Tuberculosis (TB) is a serious cause of morbidity and mortality all over the world (1). After HIV/AIDS, TB causes the greatest number of deaths due to a single infectious agent. According to released data 8.6 million people are infected by TB and 1.3 million die from TB. Most deaths related to TB (95%) occur in poor and middle-income countries; also TB is one of the three causes of death among women aged 15 to 44 years of age. According to statistics, 530000 children became ill with TB and 74000 HIV-negative children died from TB in 2012. People who are living with HIV are more exposed to death because of TB and combination of TB and HIV (2). Nowadays incidence and mortality from TB is at a steady rate, which is the result of governmental and non-governmental organization efforts and investments in the last decades in order to control this infection (3). To achieve the United Nations Millennium Goals of eliminating the disease by 2050, diagnosis and treatment of this active disease with new approaches to reduce this vast reservoir of latent tuberculosis infection (LTBI) is vital (4). An important strategy for TB control is utilization of rapid, accurate, and inexpensive ways for detection of active TB. Owing to the fact that diagnosis of LTBI has a major role in controlling of tuberculosis, it is highly vital to find the best diagnostic strategies for LTBI. In the present paper, we reviewed the latest guidelines and articles by using a comprehensive search of reliable data-bases such as PubMed and ISI on diagnosis and treatment of latent tuberculosis.

2. Purposeful Detection of Tuberculosis

Among high-risk groups, TB testing must be performed in order to treat LTBI. Once infection with M. tuberculosis is detected, control and evaluation of LTBI in high-risk groups for developing TB disease becomes highly important, hence targeted testing is essential and can prevent the spread of TB and control disease progression. In this way unfocused population-based testing is avoided as it is neither cost-effective nor useful and leads to unnecessary treatment (5).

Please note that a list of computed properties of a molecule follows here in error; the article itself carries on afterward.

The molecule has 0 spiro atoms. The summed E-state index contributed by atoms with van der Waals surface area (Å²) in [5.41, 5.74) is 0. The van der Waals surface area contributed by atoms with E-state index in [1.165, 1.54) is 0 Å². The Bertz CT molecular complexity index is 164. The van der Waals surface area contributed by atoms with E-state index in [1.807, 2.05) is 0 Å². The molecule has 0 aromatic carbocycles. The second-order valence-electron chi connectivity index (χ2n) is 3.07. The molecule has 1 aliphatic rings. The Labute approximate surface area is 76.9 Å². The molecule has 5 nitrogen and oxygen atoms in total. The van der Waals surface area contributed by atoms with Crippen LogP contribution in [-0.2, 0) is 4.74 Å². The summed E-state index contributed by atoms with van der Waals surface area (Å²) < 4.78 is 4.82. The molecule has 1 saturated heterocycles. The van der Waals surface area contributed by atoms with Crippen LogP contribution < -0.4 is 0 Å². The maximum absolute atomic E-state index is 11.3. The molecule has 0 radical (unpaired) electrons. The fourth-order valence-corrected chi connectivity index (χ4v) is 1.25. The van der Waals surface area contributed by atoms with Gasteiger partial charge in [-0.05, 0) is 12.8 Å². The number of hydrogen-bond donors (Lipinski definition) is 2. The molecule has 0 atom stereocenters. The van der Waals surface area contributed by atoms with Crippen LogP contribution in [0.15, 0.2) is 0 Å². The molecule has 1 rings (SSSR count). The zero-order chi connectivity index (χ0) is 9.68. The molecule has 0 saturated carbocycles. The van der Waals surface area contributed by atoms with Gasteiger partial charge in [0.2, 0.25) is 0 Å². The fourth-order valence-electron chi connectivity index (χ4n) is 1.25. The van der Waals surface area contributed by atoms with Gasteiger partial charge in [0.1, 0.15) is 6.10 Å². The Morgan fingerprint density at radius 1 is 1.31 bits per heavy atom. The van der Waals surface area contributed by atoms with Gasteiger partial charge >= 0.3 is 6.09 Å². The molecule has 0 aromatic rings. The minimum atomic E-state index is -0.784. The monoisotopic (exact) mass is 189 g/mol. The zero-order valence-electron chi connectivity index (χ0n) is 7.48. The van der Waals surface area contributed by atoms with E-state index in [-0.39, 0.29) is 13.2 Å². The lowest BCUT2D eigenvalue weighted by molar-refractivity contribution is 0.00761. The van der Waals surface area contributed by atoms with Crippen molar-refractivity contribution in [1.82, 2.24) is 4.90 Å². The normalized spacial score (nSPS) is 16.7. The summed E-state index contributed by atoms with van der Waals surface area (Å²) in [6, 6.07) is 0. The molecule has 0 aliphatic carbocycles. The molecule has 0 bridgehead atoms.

Overall, TB afflicted patients belong to two major groups:

A) People who are at risk of exposure to TB patients including:

1) Close contact with TB afflicted patients

2) Immigrants from TB endemic regions

3) People who are working in institutions or hospitals that care for TB, nursing homes, or residential facilities for patients with HIV infection/AIDS

B) People with specific conditions who are at risk of progression from LTBI to TB disease:

1) HIV infected cases

2) Injection drug abusers

3) Those with radiographic evidence of prior healed TB

4) Those with low body weight (10% below ideal)

5) Patients with other medical conditions such as:

Silicosis, diabetes mellitus, chronic renal failure or on hemodialysis, gastrectomy, jejunoileal bypass, solid organ transplant, head and neck cancer

6) Recent tuberculin skin test (TST) converters (that is, people with baseline testing results who have an increase of 10 mm or more in the size of the TST reaction within a two-year period)